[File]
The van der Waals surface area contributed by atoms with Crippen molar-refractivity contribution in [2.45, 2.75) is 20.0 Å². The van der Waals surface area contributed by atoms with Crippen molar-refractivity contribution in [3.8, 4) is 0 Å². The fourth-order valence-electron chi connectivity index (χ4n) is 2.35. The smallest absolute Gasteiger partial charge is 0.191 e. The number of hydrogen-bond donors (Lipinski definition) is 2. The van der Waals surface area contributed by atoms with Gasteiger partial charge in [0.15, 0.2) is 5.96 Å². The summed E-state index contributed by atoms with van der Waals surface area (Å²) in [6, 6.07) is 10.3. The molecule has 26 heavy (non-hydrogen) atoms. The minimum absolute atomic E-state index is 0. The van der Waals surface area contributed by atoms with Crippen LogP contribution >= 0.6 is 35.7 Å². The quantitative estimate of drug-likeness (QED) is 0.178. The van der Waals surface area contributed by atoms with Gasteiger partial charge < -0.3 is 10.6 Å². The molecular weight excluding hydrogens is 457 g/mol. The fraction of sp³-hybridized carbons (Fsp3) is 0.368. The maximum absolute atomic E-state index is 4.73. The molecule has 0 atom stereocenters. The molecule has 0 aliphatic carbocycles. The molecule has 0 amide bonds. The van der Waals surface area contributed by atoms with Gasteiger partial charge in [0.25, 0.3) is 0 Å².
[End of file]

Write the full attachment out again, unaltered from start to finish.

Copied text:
The van der Waals surface area contributed by atoms with Crippen molar-refractivity contribution in [2.45, 2.75) is 20.0 Å². The van der Waals surface area contributed by atoms with Crippen molar-refractivity contribution in [3.8, 4) is 0 Å². The fourth-order valence-electron chi connectivity index (χ4n) is 2.35. The smallest absolute Gasteiger partial charge is 0.191 e. The number of hydrogen-bond donors (Lipinski definition) is 2. The van der Waals surface area contributed by atoms with Gasteiger partial charge in [0.15, 0.2) is 5.96 Å². The summed E-state index contributed by atoms with van der Waals surface area (Å²) in [6, 6.07) is 10.3. The molecule has 26 heavy (non-hydrogen) atoms. The minimum absolute atomic E-state index is 0. The van der Waals surface area contributed by atoms with Crippen LogP contribution >= 0.6 is 35.7 Å². The quantitative estimate of drug-likeness (QED) is 0.178. The van der Waals surface area contributed by atoms with Gasteiger partial charge < -0.3 is 10.6 Å². The molecular weight excluding hydrogens is 457 g/mol. The fraction of sp³-hybridized carbons (Fsp3) is 0.368. The maximum absolute atomic E-state index is 4.73. The molecule has 0 atom stereocenters. The molecule has 0 aliphatic carbocycles. The molecule has 0 amide bonds. The van der Waals surface area contributed by atoms with Gasteiger partial charge in [0.25, 0.3) is 0 Å².